- - Tuesday, December 11, 2018

ANALYSIS/OPINION:

As interest rates rise, access to capital is increasingly restricted for the small businesses that make up the core of the American economy. However, some far-left lawmakers and activists want to restrict access even further under the guise of protecting consumers.

Rising interest rates mean that the rate at which banks can lend reserve balances to other banks is rising, increasing the costs for small businesses to receive traditional loans from banks. As costs exponentially increase, consumers will have even less cash due to paying off inevitably higher interest rates on credit cards.

During the summer, many economists warned that rising interest rates would restrict capital to small businesses over time. Rohit Arora explained in Forbes on June 20, 2018 that small businesses should apply early for loans because capital will be restricted to them over time as a result of rising interest rates.

“Companies that need to borrow money for growth incur a higher cost of capital when interest rates go up. This includes firms that have already borrowed money since most small business loans come with floating, rather than fixed, rates,” Mr. Arora wrote.

While interest rate hikes will have a negligible impact on larger companies seeking access to capital, smaller companies will find slim opportunities for access to cash. In response to this growing crisis of capital, a highly specialized form of financing company has emerged, dubbed the merchant cash advance (MCA) business model.



The merchant cash advance model is an alternative form of financing, rather than a traditional loan. Companies in need of a quick influx of capital receive cash from a MCA company in exchange for a portion of future sales or profits. Since the MCA model doesn’t constitute a traditional loan, it is not subjected to regulations on annual percentage rates of interest.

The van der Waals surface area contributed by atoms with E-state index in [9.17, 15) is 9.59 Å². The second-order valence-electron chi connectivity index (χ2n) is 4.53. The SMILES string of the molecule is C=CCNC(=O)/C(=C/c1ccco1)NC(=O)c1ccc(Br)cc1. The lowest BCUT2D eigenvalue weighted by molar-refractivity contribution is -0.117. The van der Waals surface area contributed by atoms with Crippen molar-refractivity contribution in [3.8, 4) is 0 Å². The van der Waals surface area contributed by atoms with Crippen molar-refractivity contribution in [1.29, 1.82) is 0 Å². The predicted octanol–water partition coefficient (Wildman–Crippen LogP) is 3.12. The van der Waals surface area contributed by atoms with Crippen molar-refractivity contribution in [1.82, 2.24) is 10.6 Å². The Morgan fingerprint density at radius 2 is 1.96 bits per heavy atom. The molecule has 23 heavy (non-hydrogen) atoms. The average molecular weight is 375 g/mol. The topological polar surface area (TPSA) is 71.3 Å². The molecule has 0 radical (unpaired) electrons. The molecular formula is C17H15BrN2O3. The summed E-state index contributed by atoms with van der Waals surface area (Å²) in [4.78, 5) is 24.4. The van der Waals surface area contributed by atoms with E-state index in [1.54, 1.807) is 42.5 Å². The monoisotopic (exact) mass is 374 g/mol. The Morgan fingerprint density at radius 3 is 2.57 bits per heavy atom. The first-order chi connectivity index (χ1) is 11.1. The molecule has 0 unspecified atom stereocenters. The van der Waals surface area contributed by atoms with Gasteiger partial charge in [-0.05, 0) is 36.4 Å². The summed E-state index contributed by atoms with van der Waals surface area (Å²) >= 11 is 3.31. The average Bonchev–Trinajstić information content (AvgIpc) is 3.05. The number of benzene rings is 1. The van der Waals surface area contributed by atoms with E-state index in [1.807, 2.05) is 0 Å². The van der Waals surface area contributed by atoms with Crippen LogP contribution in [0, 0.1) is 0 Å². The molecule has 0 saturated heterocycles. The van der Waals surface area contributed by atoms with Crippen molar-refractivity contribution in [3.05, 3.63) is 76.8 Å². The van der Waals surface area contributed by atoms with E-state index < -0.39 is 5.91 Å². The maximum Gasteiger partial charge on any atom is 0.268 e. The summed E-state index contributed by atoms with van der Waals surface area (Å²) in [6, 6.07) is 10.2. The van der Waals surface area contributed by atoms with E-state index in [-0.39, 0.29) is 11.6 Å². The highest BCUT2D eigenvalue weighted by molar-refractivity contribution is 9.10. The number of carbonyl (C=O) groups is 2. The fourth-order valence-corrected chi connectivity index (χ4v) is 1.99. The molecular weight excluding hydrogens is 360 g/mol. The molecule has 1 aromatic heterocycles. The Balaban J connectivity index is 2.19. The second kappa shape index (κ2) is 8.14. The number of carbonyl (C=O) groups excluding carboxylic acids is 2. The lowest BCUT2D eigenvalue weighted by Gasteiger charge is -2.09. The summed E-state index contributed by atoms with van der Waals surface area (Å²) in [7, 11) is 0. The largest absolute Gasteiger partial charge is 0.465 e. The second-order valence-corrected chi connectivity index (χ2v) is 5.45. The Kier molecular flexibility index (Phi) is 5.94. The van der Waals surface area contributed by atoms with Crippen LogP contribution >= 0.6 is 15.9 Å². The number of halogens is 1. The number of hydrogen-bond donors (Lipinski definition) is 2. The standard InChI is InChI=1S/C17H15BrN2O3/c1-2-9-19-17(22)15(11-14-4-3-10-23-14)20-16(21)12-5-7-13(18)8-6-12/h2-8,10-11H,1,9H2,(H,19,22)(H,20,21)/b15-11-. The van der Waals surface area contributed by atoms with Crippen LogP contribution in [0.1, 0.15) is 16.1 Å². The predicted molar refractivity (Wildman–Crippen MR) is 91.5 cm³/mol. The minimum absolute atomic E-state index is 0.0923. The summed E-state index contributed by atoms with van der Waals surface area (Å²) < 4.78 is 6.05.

These cash advances range from $5,000 to $500,000 and have advantages over the route of acquiring a traditional loan. For example, seasonal businesses that operate for many months without a cash flow can easily acquire sorely needed capital utilizing the MCA model.

These financial instruments have become the preferred method of acquiring capital to pay expenses for many small businesses who are not excited about long waits for approval and having to put up personal property, like a home, as collateral for a small business loan.

Unsurprisingly, liberals in California who favor increased federal regulations over free markets are targeting this innovative form of financing.

In response to California state legislation attacking the MCA model, the Commercial Finance Coalition (CFC), an organization seeking to standardize the MCA industry, wrote a letter opposing “undue hardship upon small business” by “removing their freedom of choice in the financial marketplace.” The California example is being considered by other states as a way to crack down on a handful of bad actors in the industry in a way that will sideline all the other ethical companies who use this model of financing small businesses in a way that both benefits small business as a whole and the providers of this financial instrument.

“Small businesses need funding to maintain and expand their operations and CFC member companies offer fair and innovative marketplace alternatives to typical term loans and have filled the void created by the decline in small business lending by larger, traditional banks. The continuation of this bill will not only hurt our business, but will hurt the countless small and medium sized businesses across the state,” the letter continues.

Small businesses remain the backbone of the U.S. economy. According to a Small Business Administration 2015 report, 99.9 percent of U.S. employer firms are small businesses that employ 47.5 percent of private sector employees. When companies have no alternative, an MCA agreement can mean the difference when it comes to staying in business, and it’s important that the federal government respect free markets by preserving small business owners’ freedom of financial choice.

When critics on the left decry the high interest rates associated with MCA agreements and call for regulation, they not only misunderstand the industry entirely, but deny the free agency of millions of small business owners across the country.

MCA agreements fill a need at a time when only 25 percent of small business loan applications are accepted by big banks, small businesses remain desperate for funding. Interference by a overbearing government would not only endanger this burgeoning industries’ financial future, but that of the thousands of small businesses and workers that are dependent upon it.

The fact of the matter is simple — those who support free markets and a growing economy should support this innovative industry and move to protect it from the nanny state.

• Mitchell Gunter is a Washington writer.

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